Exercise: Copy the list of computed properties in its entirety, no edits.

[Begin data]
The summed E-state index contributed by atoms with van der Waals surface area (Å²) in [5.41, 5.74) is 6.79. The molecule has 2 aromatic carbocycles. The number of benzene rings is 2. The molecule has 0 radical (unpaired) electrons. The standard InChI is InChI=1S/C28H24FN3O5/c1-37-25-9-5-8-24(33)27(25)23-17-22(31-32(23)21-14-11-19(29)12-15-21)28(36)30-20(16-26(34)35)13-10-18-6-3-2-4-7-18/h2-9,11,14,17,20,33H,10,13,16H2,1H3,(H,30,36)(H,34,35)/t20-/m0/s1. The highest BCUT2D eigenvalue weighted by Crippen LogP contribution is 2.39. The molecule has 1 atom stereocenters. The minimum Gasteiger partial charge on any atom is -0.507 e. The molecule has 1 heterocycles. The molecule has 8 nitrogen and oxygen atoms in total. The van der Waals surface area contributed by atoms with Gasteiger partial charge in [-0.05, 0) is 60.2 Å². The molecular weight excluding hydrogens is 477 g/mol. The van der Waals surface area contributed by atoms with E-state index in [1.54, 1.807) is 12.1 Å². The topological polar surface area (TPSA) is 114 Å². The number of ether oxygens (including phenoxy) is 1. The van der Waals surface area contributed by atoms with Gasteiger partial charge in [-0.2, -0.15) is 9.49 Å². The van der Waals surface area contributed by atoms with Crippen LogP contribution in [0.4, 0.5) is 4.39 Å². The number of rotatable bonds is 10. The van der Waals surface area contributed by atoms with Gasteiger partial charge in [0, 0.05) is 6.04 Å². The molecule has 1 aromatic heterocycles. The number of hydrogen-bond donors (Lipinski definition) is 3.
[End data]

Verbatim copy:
The summed E-state index contributed by atoms with van der Waals surface area (Å²) in [5.41, 5.74) is 6.79. The molecule has 2 aromatic carbocycles. The number of benzene rings is 2. The molecule has 0 radical (unpaired) electrons. The standard InChI is InChI=1S/C28H24FN3O5/c1-37-25-9-5-8-24(33)27(25)23-17-22(31-32(23)21-14-11-19(29)12-15-21)28(36)30-20(16-26(34)35)13-10-18-6-3-2-4-7-18/h2-9,11,14,17,20,33H,10,13,16H2,1H3,(H,30,36)(H,34,35)/t20-/m0/s1. The highest BCUT2D eigenvalue weighted by Crippen LogP contribution is 2.39. The molecule has 1 atom stereocenters. The minimum Gasteiger partial charge on any atom is -0.507 e. The molecule has 1 heterocycles. The molecule has 8 nitrogen and oxygen atoms in total. The van der Waals surface area contributed by atoms with Gasteiger partial charge in [-0.05, 0) is 60.2 Å². The molecular weight excluding hydrogens is 477 g/mol. The van der Waals surface area contributed by atoms with E-state index in [1.54, 1.807) is 12.1 Å². The topological polar surface area (TPSA) is 114 Å². The number of ether oxygens (including phenoxy) is 1. The van der Waals surface area contributed by atoms with Gasteiger partial charge in [-0.2, -0.15) is 9.49 Å². The van der Waals surface area contributed by atoms with Crippen LogP contribution in [0.4, 0.5) is 4.39 Å². The number of rotatable bonds is 10. The van der Waals surface area contributed by atoms with Gasteiger partial charge in [0, 0.05) is 6.04 Å². The molecule has 1 aromatic heterocycles. The number of hydrogen-bond donors (Lipinski definition) is 3.